Every crash is different. I was not wearing my jacket when I crashed and my elbow was fine (save for road rash) but I did separate my AC joint in my left shoulder. It's still sore at times over a year later.

However, I also broke my right thumb and yet I had armored gloves on. And the worst of my injuries was arguably my road rash which would have been avoided by a simple abrasion resistant shirt. So it's just impossible to play the odds game, you know? A good friend of mine recently went down at about 8 mph and tore her ACL. My crash was at 40-50 and considering I only had a helmet on (as far as protective gear), I came out relatively well from it.

I wear my jacket every time now, just because I have learned that I can't play those odds. I already have one arm-length scar. Not worth it to get another!
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TVB
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1999 Trek 7300 (Jim); 2009 Buddy 125 (Flash)

PostPosted: Thu Oct 11, 2012 1:53 pm    Post subject: Reply with quote

walke2jd wrote:
So, since everyone is so excited to talk gear, I have a question. I have begun thinking about riding in my jacket but without the elbow and shoulder armor. It has 2 levels of back protection and is made of whatever fabric is made to slide along concrete.

Im thinking there is a way better chance of always wearing my jacket if it wasnt so bulky and cumbersome. The jacket was made for motorcycles, and Im not sure the same design is necessary at the low speeds I travel (usually top out at 35).

Thoughts?

My typical cruising speed is 35, and I wear my mesh-and-textile jacket (with armor) as much of the time as I can (the rest of the time being a warmer leather jacket). While 35mph isn't nearly as fast as 70mph, it's still pretty darn fast, and I'm worried about more than road rash at that speed: without functioning elbows and shoulders, I wouldn't be able to work. Or play very much. I'll take more risk with my knees, because there's still plenty I can do without one of those, but I need my arms. Motorcyclists spend a lot of time at around 35mph too, and to be honest, I have my doubts that my armor would be really that effective at 70, so I don't think it's overkill at 35.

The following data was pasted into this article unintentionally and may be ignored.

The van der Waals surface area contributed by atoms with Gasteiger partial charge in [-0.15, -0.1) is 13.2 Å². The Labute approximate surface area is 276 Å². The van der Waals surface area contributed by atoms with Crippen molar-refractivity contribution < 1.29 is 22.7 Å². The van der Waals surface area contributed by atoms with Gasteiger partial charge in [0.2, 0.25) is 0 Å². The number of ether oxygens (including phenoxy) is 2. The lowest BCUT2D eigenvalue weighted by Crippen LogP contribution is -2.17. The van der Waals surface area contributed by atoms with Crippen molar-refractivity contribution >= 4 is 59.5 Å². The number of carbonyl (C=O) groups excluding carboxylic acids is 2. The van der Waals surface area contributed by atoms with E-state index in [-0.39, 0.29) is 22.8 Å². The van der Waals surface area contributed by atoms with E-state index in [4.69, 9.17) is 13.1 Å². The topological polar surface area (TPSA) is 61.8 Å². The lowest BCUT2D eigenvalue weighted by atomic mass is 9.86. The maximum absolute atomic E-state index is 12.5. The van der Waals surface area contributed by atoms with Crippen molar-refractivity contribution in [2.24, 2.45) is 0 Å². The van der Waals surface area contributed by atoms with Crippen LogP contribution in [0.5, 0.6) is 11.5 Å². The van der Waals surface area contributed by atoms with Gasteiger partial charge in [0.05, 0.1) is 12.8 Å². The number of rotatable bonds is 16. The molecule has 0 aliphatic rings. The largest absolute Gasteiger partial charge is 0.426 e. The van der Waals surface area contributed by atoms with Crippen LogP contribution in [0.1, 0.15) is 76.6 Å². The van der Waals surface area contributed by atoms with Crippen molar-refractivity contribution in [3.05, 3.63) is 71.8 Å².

I used to feel silly and awkward in the armored jacket, but I've gotten used to it, and these days it just makes me feel safer on the bike, and that makes the bike more fun.

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JettaKnight
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Joined: 29 Mar 2007
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Location: Fort Wayne
Series Italia 161

PostPosted: Thu Oct 11, 2012 2:06 pm    Post subject: Reply with quote

ericalm wrote:
viney266 wrote:
The gear isn't just for a crash.

It also affects how drivers and others perceive you. I firmly believe geared-up riders are less likely to get pulled over by cops because the guys without insurance and proper licensing rarely wear gear.

Also, if scooterists want other drivers and the public at large to take scooters more seriously, not riding around in tanks and flips flops would certainly help change that perception.


THIS!!

I want to be taken seriously so I wear serious gear.
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Rusty Shackleford